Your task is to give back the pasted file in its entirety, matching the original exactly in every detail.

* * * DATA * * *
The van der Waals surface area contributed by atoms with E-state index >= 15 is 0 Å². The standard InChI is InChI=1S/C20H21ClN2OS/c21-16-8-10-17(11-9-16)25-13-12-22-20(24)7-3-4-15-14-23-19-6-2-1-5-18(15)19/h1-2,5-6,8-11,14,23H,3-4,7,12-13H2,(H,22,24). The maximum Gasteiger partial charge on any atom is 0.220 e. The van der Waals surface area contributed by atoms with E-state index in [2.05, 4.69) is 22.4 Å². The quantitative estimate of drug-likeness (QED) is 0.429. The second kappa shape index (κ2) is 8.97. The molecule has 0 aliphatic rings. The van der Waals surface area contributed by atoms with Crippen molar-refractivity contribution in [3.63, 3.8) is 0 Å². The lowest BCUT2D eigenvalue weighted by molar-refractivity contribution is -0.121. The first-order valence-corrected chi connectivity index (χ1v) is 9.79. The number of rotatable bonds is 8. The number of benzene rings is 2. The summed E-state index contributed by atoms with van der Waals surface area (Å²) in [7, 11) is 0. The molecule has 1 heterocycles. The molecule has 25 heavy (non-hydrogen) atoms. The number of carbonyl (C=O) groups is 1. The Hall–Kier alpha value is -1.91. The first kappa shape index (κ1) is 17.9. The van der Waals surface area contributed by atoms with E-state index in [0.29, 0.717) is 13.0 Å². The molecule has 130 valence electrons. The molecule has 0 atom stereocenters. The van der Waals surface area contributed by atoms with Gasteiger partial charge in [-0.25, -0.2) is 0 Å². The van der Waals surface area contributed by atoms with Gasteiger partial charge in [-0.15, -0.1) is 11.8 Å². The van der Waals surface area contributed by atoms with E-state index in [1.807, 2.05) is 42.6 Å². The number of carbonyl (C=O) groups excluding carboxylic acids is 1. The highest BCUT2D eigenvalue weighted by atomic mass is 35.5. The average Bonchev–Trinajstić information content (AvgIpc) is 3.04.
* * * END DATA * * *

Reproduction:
The van der Waals surface area contributed by atoms with E-state index >= 15 is 0 Å². The standard InChI is InChI=1S/C20H21ClN2OS/c21-16-8-10-17(11-9-16)25-13-12-22-20(24)7-3-4-15-14-23-19-6-2-1-5-18(15)19/h1-2,5-6,8-11,14,23H,3-4,7,12-13H2,(H,22,24). The maximum Gasteiger partial charge on any atom is 0.220 e. The van der Waals surface area contributed by atoms with E-state index in [2.05, 4.69) is 22.4 Å². The quantitative estimate of drug-likeness (QED) is 0.429. The second kappa shape index (κ2) is 8.97. The molecule has 0 aliphatic rings. The van der Waals surface area contributed by atoms with Crippen molar-refractivity contribution in [3.63, 3.8) is 0 Å². The lowest BCUT2D eigenvalue weighted by molar-refractivity contribution is -0.121. The first-order valence-corrected chi connectivity index (χ1v) is 9.79. The number of rotatable bonds is 8. The number of benzene rings is 2. The summed E-state index contributed by atoms with van der Waals surface area (Å²) in [7, 11) is 0. The molecule has 1 heterocycles. The molecule has 25 heavy (non-hydrogen) atoms. The number of carbonyl (C=O) groups is 1. The Hall–Kier alpha value is -1.91. The first kappa shape index (κ1) is 17.9. The van der Waals surface area contributed by atoms with E-state index in [0.29, 0.717) is 13.0 Å². The molecule has 130 valence electrons. The molecule has 0 atom stereocenters. The van der Waals surface area contributed by atoms with Gasteiger partial charge in [-0.25, -0.2) is 0 Å². The van der Waals surface area contributed by atoms with Gasteiger partial charge in [-0.15, -0.1) is 11.8 Å². The van der Waals surface area contributed by atoms with E-state index in [1.807, 2.05) is 42.6 Å². The number of carbonyl (C=O) groups excluding carboxylic acids is 1. The highest BCUT2D eigenvalue weighted by atomic mass is 35.5. The average Bonchev–Trinajstić information content (AvgIpc) is 3.04.